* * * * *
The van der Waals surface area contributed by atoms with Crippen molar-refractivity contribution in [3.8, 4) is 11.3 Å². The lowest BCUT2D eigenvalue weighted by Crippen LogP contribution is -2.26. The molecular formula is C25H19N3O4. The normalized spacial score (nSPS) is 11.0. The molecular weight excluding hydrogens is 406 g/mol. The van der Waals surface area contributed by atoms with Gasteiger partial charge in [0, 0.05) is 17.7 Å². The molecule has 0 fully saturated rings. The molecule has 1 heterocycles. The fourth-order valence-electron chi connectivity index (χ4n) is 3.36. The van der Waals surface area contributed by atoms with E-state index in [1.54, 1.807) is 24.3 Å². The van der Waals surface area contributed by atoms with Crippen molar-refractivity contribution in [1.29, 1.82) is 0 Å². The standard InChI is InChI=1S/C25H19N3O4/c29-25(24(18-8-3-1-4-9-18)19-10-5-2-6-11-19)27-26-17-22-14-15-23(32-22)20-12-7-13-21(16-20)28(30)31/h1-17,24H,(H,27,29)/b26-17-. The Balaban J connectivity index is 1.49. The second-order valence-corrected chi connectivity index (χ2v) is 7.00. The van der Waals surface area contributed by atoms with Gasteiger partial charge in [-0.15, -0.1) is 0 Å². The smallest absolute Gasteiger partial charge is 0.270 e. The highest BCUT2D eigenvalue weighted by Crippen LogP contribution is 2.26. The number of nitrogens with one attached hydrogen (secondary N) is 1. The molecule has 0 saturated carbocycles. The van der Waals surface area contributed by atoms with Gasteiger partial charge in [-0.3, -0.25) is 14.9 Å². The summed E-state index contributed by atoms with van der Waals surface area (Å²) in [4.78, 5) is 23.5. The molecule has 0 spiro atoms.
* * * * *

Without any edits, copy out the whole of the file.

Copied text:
The van der Waals surface area contributed by atoms with Crippen molar-refractivity contribution in [3.8, 4) is 11.3 Å². The lowest BCUT2D eigenvalue weighted by Crippen LogP contribution is -2.26. The molecular formula is C25H19N3O4. The normalized spacial score (nSPS) is 11.0. The molecular weight excluding hydrogens is 406 g/mol. The van der Waals surface area contributed by atoms with Gasteiger partial charge in [0, 0.05) is 17.7 Å². The molecule has 0 fully saturated rings. The molecule has 1 heterocycles. The fourth-order valence-electron chi connectivity index (χ4n) is 3.36. The van der Waals surface area contributed by atoms with E-state index in [1.54, 1.807) is 24.3 Å². The van der Waals surface area contributed by atoms with Crippen molar-refractivity contribution in [1.29, 1.82) is 0 Å². The standard InChI is InChI=1S/C25H19N3O4/c29-25(24(18-8-3-1-4-9-18)19-10-5-2-6-11-19)27-26-17-22-14-15-23(32-22)20-12-7-13-21(16-20)28(30)31/h1-17,24H,(H,27,29)/b26-17-. The Balaban J connectivity index is 1.49. The second-order valence-corrected chi connectivity index (χ2v) is 7.00. The van der Waals surface area contributed by atoms with Gasteiger partial charge in [-0.15, -0.1) is 0 Å². The smallest absolute Gasteiger partial charge is 0.270 e. The highest BCUT2D eigenvalue weighted by Crippen LogP contribution is 2.26. The number of nitrogens with one attached hydrogen (secondary N) is 1. The molecule has 0 saturated carbocycles. The van der Waals surface area contributed by atoms with Gasteiger partial charge in [-0.3, -0.25) is 14.9 Å². The summed E-state index contributed by atoms with van der Waals surface area (Å²) in [4.78, 5) is 23.5. The molecule has 0 spiro atoms.